Some puppies like to jump and bite as their person retreats, which means that the reason for the punishment might be lost in the chase. If your pup is a “bum biter” try interacting with her while she’s on a tether. Put your puppy’s leash on him then attach it to a heavy piece of furniture. That way you can quickly move out of your puppy’s strike zone when he decides to use his chompers.
Once your puppy has stopped biting with hard pressure begin “ouching” even the gentle nibbles. This will help your puppy eventually understand that dog teeth don’t belong on human skin.
Outdated Suggestions to Stop Puppy Biting
Old-school advice suggested that you should clamp your puppy’s mouth shut, flick his nose or bop him under the chin to stop puppy biting. These pain-based techniques are combative and unkind. Your puppy doesn’t understand that his bites are uncomfortable—he’s just doing what comes naturally. Many puppies bite back even harder after being slapped or clamped, thus creating a cycle of pain and frustration for both parties. As always, gentle dog-friendly techniques are the best way to teach the “no nipping” lesson.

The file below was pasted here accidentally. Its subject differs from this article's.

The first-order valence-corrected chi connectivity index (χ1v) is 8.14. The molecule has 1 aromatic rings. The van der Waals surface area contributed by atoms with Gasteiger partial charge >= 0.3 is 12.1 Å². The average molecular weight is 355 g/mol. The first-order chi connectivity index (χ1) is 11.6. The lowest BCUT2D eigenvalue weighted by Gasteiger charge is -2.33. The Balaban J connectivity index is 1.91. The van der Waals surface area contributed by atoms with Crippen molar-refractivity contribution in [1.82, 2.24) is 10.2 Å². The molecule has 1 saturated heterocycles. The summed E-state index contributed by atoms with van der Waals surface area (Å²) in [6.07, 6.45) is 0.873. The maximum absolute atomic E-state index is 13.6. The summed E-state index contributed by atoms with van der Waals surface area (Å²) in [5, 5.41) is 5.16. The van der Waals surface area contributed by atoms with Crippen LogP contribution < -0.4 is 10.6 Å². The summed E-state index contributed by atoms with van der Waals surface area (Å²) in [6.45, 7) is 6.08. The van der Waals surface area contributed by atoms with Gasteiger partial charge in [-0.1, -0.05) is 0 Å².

Give your puppy an alternative item to chew.
It’s a good idea to keep a puppy chew toy at hand at all times, so you can anticipate biting behavior and substitute the toy for your hand or furniture. Doing so will let pups know what is okay to bite or chew. If they start nibbling at your fingers or toes while you’re playing, offer a toy instead.
Again, if they continue to nip, stop the play session immediately. If you’ve been training your puppy to sit, you might also redirect them by asking them to sit and rewarding with a toy.
Put them in a time-out.
Gently put your puppy in their crate to give them a chance to calm down and prevent them from biting. It’s very important to make sure that they don’t learn to associate the crate with punishment, so be calm. Once the pup calms down, you can let them out.
Offer quiet time or a potty break.
Sometimes a biting puppy is really an over-tired puppy, and they need to be put in a quiet space or crate to take a nap. Other times, they may need a potty break, or may just be hungry or thirsty.
Help use up some energy.
When the puppy keeps biting, even after you substitute a toy several times, he may just need to burn up some physical or mental energy. Take them in the yard and watch them run around.
Reinforce behaviors you desire.
We sometimes forget that when our puppy is calm and quiet, we should reinforce that with a “good dog” or a piece of kibble or a pat. You’ll help them learn what behaviors you’re looking for through positive reinforcement.
Never hit your dog
Never, ever hit or otherwise physically punish your dog. If your puppy seems to be biting out aggression, speak to a veterinarian or dog trainer about ways to manage that behavior.